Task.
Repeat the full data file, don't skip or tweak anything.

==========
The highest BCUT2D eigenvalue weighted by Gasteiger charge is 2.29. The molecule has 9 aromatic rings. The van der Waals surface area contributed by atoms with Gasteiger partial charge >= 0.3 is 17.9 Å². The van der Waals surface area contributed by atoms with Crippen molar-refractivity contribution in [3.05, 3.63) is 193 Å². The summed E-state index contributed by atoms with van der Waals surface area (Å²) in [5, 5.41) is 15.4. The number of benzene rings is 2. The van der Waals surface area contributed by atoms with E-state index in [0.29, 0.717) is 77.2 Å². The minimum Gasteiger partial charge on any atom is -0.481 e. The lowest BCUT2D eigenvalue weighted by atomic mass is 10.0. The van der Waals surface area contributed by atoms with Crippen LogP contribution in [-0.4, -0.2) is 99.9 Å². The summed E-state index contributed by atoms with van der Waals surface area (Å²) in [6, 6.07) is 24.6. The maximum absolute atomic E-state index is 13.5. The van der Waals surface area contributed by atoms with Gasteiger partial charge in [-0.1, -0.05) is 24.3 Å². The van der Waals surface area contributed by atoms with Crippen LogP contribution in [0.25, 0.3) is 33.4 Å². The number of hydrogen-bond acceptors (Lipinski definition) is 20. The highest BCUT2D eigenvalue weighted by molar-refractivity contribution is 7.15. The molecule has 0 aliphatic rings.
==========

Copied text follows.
The highest BCUT2D eigenvalue weighted by Gasteiger charge is 2.29. The molecule has 9 aromatic rings. The van der Waals surface area contributed by atoms with Gasteiger partial charge >= 0.3 is 17.9 Å². The van der Waals surface area contributed by atoms with Crippen molar-refractivity contribution in [3.05, 3.63) is 193 Å². The summed E-state index contributed by atoms with van der Waals surface area (Å²) in [5, 5.41) is 15.4. The number of benzene rings is 2. The van der Waals surface area contributed by atoms with E-state index in [0.29, 0.717) is 77.2 Å². The minimum Gasteiger partial charge on any atom is -0.481 e. The lowest BCUT2D eigenvalue weighted by atomic mass is 10.0. The van der Waals surface area contributed by atoms with Crippen LogP contribution in [-0.4, -0.2) is 99.9 Å². The summed E-state index contributed by atoms with van der Waals surface area (Å²) in [6, 6.07) is 24.6. The maximum absolute atomic E-state index is 13.5. The van der Waals surface area contributed by atoms with Gasteiger partial charge in [-0.1, -0.05) is 24.3 Å². The van der Waals surface area contributed by atoms with Crippen LogP contribution in [0.25, 0.3) is 33.4 Å². The number of hydrogen-bond acceptors (Lipinski definition) is 20. The highest BCUT2D eigenvalue weighted by molar-refractivity contribution is 7.15. The molecule has 0 aliphatic rings.